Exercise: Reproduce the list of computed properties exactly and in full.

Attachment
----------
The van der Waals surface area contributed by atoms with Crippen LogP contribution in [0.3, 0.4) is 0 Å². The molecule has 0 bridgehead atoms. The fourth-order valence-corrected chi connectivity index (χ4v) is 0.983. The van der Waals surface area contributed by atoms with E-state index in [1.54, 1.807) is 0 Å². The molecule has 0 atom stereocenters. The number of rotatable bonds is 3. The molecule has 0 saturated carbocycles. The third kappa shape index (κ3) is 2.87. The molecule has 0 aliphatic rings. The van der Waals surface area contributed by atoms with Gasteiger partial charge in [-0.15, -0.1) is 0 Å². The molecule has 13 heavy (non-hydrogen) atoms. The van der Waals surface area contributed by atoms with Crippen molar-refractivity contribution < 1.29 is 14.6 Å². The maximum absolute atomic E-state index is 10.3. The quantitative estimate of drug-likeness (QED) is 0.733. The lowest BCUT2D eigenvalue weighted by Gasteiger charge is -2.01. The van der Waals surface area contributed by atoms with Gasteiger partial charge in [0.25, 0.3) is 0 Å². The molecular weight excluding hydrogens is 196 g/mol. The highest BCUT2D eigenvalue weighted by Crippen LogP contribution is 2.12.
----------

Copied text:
The van der Waals surface area contributed by atoms with Crippen LogP contribution in [0.3, 0.4) is 0 Å². The molecule has 0 bridgehead atoms. The fourth-order valence-corrected chi connectivity index (χ4v) is 0.983. The van der Waals surface area contributed by atoms with E-state index in [1.54, 1.807) is 0 Å². The molecule has 0 atom stereocenters. The number of rotatable bonds is 3. The molecule has 0 saturated carbocycles. The third kappa shape index (κ3) is 2.87. The molecule has 0 aliphatic rings. The van der Waals surface area contributed by atoms with Gasteiger partial charge in [-0.15, -0.1) is 0 Å². The molecule has 13 heavy (non-hydrogen) atoms. The van der Waals surface area contributed by atoms with Crippen molar-refractivity contribution < 1.29 is 14.6 Å². The maximum absolute atomic E-state index is 10.3. The quantitative estimate of drug-likeness (QED) is 0.733. The lowest BCUT2D eigenvalue weighted by Gasteiger charge is -2.01. The van der Waals surface area contributed by atoms with Gasteiger partial charge in [0.25, 0.3) is 0 Å². The molecular weight excluding hydrogens is 196 g/mol. The highest BCUT2D eigenvalue weighted by Crippen LogP contribution is 2.12.